“I think it’s a good thing anyway. I think it benefits me when I play. At the start of the season, when I was playing two or three games and then dropping out, I could take it in my stride. Even the Sheffield United rumours and things like that, I just take it in my stride. I don’t let it fluster me.
“It’s obviously nice to see you’re linked with big clubs, but you’ve got to keep playing really. I wouldn’t say it’s really bothered me.”
Does he also think that will help him deal with the pressures of social media and more intense media coverage of the game?
“I think so,” he replies. “I’m always on social media. What was it Andy (Warren, EADT and Ipswich Star journalist) tweeted the other day about some geezer wanting to break his legs up at Tranmere? That made me laugh. I’m always on there to be fair, just stalking.
“To be fair, I haven’t had to deal with too much criticism so far. I’ve seen a few people saying I’m slow, but if you check the stats I’m probably one of the fastest in the team.
“After a couple of bad performances everyone thinks you’re a bad player, but that’s the way it is.”
Confidence is not something Woolfenden struggles with. Last summer, in a club interview, he was asked if he was ready to break into the Ipswich first team. He replied, laughing, that he thought he was ready the year before (prior to being loaned out to Swindon). Was he serious?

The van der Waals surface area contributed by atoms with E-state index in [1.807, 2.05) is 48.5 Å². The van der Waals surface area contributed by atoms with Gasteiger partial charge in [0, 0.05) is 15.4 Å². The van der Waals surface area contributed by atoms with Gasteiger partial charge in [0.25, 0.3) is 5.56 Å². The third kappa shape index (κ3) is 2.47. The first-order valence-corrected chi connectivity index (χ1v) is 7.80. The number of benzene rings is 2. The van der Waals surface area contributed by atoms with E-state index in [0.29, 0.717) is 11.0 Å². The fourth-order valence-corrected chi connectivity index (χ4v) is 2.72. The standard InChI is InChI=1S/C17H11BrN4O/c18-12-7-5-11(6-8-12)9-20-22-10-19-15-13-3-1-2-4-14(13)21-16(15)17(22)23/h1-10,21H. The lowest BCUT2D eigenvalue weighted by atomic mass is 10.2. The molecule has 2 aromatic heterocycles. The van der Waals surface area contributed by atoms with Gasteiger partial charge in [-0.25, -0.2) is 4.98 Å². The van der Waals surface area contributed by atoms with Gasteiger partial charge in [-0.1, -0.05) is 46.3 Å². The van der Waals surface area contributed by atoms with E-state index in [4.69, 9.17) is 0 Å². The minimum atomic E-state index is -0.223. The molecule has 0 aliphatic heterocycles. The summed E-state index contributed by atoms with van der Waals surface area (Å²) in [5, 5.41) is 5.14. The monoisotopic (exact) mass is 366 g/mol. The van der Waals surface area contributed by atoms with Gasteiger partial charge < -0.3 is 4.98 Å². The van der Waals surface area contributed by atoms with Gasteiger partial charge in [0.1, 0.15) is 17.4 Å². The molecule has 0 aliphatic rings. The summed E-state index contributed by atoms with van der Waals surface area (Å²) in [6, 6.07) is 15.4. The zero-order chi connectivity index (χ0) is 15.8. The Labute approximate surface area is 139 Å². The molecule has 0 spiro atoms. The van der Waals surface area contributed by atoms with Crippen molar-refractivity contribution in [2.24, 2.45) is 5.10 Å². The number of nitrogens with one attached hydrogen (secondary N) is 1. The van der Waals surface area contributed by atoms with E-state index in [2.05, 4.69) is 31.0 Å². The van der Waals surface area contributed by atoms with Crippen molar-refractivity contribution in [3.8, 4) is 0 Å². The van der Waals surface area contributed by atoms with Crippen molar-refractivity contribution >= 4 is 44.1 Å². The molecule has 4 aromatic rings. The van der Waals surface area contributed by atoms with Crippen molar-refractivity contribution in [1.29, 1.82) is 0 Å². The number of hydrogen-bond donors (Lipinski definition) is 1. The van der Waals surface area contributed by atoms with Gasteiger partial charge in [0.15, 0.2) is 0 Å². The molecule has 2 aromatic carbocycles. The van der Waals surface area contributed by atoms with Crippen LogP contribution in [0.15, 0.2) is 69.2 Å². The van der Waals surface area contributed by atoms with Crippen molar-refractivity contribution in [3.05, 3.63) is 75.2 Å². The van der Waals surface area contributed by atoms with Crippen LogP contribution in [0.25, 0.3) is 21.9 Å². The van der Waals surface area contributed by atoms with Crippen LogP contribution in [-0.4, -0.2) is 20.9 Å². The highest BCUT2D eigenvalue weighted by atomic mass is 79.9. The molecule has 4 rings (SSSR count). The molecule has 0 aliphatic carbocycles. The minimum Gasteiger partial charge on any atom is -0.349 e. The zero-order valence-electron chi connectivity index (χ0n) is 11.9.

“Dead serious,” he replies.
“I was training well, pre-season I was probably one of the best defenders, so to be on the bench for the first game of the season was disappointing. I think he (Paul Hurst) put Janoi (Donacien) in at centre-back didn’t he? And he’d only just been signed.
“I got sent out on loan to Swindon (in League Two). We beat Morecambe 1-0 in my first game, I think it was the first clean sheet we’d kept that season, and I was thinking ‘I’ll stay in the team now’, but the next game I wasn’t playing. It was kind of how it was at the start of this season at Ipswich, in and out.
“Then Phil Brown got sacked, Richie Wellens came in and I was a mainstay in the team. Richie coming in definitely made the loan more beneficial than it would have been had Phil Brown stayed the whole season.
“I felt good. As a footballer you’ve always got to back yourself to go out there and be the best player on the pitch. That’s what you’ve got to aim for every time you play.”
Which brings us back to the summer of 2018. Recently, when assessing the huge progress made by Woolfenden, Lambert said: “I saw him in pre-season and I thought ‘dear oh dear, we need to get a centre-half in’. He was a wee bit off it and I thought ‘do I go with the kid at Burton?’. But we put him in and he’s never looked back.”
Those comments bring a wry smile from the defender.
“I wasn’t really enjoying it,” he explains.
“I wasn’t really sure what was going on. I’d come back from playing every game at Swindon and no-one said a word to me. Was I going back out on loan? Was I going to play? Was I going to be on the bench? No-one said a word.